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How to short the opamp's inputs together

  1. Sep 7, 2017 #1
    1. The problem statement, all variables and given/known data
    How to short the opamp 's inputs together. Below is schematic of circuit.



    2. Relevant equations


    3. The attempt at a solution
    This is first time that I heard " Short Inputs " .It 's terrible to me .I dont know how to short it . Could you help me about this, ?. Please you illustrate by picture so that I can understand it clearly .
     

    Attached Files:

  2. jcsd
  3. Sep 8, 2017 #2
    I have no idea why you would want the short the inputs together. Opamps will need negative feedback for operation, and you can't get that if the inputs are shorted together. If you short the inputs, the output might be anything.
    The picture seems incomplete. A piece of the circuit on the right is missing.
     
  4. Sep 8, 2017 #3

    CWatters

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    Are you asking what "short inputs" means? It means connect them together electrically (eg with a wire).

    Do you mean..
    a) short the OP Amp inputs
    or
    b) short the PH Probe Inputs?

    Sometimes you short Inputs together temporarily to allow you to measure the DC offset at the output.

    It would be best to post the whole circuit.
     
  5. Sep 9, 2017 #4

    berkeman

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    That would be my guess as well, but we'll have to wait for the OP to show up again to clarify his question...
     
  6. Sep 13, 2017 at 9:03 PM #5
    I mean is that short the OP Amp Inputs . However, I did it but I dont receive expected offset voltage is 0mV at LM351 ' output . LM351 ' output just display two value are -6.01 V and 8.40V . May you help me about this ?
     

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  7. Sep 13, 2017 at 9:24 PM #6

    berkeman

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    Sorry, but your posts are making no sense at all. Please answer the following questions to help us out:

    1) How did you "short the inputs"? Is this in a simulation, or on a circuit board?

    2) How did you get two different results when you shorted the inputs? Were the results from Monday and Wednesday? Or did the output oscillate between those two output values?

    Please post much more information about your question and circuit. Please.
     
  8. Sep 13, 2017 at 9:58 PM #7
    Well , I am sorry. My answer is :
    In circuit board , I want to calibrate the circuit so that DC offset can be 0mV .I connected to pin 2 and 3 together at Opamp' inputs . I took pH probe out from my circuit then I supplied power and adjusted potentiometer to hope LM351 ' output is 0mV. . However, The output didn't oscillate . It just displayed either -6 V or 8.40 even though I was trying to adjust really slowly potentiometer . These results was on Wednesday.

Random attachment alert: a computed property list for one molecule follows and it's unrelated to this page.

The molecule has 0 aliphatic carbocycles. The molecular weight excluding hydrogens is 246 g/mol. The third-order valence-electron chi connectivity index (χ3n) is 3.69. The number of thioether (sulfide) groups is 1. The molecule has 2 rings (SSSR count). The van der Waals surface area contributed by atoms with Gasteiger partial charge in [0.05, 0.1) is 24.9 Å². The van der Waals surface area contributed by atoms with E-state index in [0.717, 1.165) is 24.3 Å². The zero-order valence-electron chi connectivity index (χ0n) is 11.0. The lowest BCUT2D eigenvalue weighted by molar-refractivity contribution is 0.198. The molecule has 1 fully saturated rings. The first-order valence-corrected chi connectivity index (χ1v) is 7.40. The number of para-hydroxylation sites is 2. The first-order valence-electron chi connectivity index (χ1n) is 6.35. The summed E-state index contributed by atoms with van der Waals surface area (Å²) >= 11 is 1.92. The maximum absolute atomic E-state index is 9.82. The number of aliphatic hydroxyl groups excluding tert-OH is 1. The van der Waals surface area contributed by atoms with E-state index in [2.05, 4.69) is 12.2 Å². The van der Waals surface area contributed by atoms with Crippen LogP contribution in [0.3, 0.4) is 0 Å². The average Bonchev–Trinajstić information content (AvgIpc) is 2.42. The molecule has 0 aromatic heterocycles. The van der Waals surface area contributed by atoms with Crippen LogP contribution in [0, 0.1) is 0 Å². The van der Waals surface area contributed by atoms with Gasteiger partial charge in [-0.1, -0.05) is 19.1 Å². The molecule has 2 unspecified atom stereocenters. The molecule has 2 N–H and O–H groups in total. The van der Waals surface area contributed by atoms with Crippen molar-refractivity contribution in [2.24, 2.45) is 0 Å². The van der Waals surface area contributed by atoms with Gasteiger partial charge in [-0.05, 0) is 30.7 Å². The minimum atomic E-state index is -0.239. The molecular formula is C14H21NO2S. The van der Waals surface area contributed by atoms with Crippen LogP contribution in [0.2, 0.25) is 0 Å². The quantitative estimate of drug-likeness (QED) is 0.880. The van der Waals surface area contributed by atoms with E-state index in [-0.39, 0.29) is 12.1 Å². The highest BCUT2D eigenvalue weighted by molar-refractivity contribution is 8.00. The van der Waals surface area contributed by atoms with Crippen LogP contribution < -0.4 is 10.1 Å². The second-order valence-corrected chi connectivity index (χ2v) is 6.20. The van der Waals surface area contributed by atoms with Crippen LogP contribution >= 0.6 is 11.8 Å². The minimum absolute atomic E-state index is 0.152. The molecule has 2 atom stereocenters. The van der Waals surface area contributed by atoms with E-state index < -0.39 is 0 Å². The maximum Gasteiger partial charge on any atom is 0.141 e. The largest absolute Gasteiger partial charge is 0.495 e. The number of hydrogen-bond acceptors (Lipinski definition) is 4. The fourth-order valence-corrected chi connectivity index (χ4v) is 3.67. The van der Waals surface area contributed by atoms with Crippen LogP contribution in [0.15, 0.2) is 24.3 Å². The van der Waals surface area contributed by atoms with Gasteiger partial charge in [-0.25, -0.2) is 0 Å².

9. Sep 14, 2017 at 5:55 AM #8

    NascentOxygen

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    To adjust the offset, I think you leave the OP-AMP output open (i.e., not connected back to its input) and connect both inputs to ground (inputs need to get a tiny bit of current, so you can't leave them connected nowhere). With this arrangement, then adjust the offset pot while you monitor the OP-AMP's output.
     
  10. Sep 14, 2017 at 12:01 PM #9

    CWatters

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    +1

    If you just short them together and nothing else they can float up and down creating a common mode input signal. OP Amps will normally reject common mode inputs but only within a certain voltage range. Typically things go wrong if the inputs float up/down outside that range (eg to the supply rails). So short them together and to the 0V rail while setting the offset.
     
  11. Sep 14, 2017 at 12:03 PM #10

    CWatters

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  12. Sep 17, 2017 at 3:04 AM #11
    The requirement is to short out the input to the circuit, not the inputs to the op-amp. So you need to connect pin 3 to ground then adjust the offset pot, not connect pins 2 and 3 together.
     
  13. Sep 17, 2017 at 4:39 PM #12
    Agreed. The other replies are for an op-amp alone. But in the circuit given, the op-amp output is tied to the inverting input (it's a buffer), so shorting the inputs together and to ground shorts the output to ground. Nothing to measure.

    In this context, it certainly means to short the input probe connector (grounding the non-inverting input of the op-amp), and adjust the pot for zero offset. Ahh, a quick google came up with the full info (not sure why OP did not post this):

    http://www.edn.com/design/test-and-measurement/4340776/Convert-your-DMM-to-a-pH-meter
    http://m.eet.com/media/1141038/18702-figure_3.pdf
    [​IMG]
     
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